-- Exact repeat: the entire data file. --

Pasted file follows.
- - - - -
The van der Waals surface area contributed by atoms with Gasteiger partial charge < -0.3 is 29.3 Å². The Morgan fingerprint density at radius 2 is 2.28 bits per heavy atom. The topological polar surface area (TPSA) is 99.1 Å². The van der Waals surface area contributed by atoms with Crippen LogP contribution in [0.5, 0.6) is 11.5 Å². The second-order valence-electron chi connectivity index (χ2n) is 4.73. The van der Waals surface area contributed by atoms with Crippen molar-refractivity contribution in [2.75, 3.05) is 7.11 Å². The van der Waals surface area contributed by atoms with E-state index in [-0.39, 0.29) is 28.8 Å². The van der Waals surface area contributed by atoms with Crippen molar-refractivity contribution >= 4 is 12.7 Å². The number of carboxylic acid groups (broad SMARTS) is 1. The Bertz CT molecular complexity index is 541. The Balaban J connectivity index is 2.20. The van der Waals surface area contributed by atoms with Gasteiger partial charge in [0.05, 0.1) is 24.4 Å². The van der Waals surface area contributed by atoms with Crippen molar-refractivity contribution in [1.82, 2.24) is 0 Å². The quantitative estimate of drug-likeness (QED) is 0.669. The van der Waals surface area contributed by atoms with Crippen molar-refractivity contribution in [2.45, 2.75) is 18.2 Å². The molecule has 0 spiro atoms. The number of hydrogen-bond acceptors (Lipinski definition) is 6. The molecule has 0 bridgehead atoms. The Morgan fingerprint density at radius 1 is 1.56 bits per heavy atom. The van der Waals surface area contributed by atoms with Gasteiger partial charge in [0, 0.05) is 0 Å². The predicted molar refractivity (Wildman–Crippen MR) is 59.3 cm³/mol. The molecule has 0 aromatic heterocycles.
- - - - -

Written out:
The van der Waals surface area contributed by atoms with Gasteiger partial charge < -0.3 is 29.3 Å². The Morgan fingerprint density at radius 2 is 2.28 bits per heavy atom. The topological polar surface area (TPSA) is 99.1 Å². The van der Waals surface area contributed by atoms with Crippen LogP contribution in [0.5, 0.6) is 11.5 Å². The second-order valence-electron chi connectivity index (χ2n) is 4.73. The van der Waals surface area contributed by atoms with Crippen molar-refractivity contribution in [2.75, 3.05) is 7.11 Å². The van der Waals surface area contributed by atoms with E-state index in [-0.39, 0.29) is 28.8 Å². The van der Waals surface area contributed by atoms with Crippen molar-refractivity contribution >= 4 is 12.7 Å². The number of carboxylic acid groups (broad SMARTS) is 1. The Bertz CT molecular complexity index is 541. The Balaban J connectivity index is 2.20. The van der Waals surface area contributed by atoms with Gasteiger partial charge in [0.05, 0.1) is 24.4 Å². The van der Waals surface area contributed by atoms with Crippen molar-refractivity contribution in [1.82, 2.24) is 0 Å². The quantitative estimate of drug-likeness (QED) is 0.669. The van der Waals surface area contributed by atoms with Crippen molar-refractivity contribution in [2.45, 2.75) is 18.2 Å². The molecule has 0 spiro atoms. The number of hydrogen-bond acceptors (Lipinski definition) is 6. The molecule has 0 bridgehead atoms. The Morgan fingerprint density at radius 1 is 1.56 bits per heavy atom. The van der Waals surface area contributed by atoms with Gasteiger partial charge in [0, 0.05) is 0 Å². The predicted molar refractivity (Wildman–Crippen MR) is 59.3 cm³/mol. The molecule has 0 aromatic heterocycles.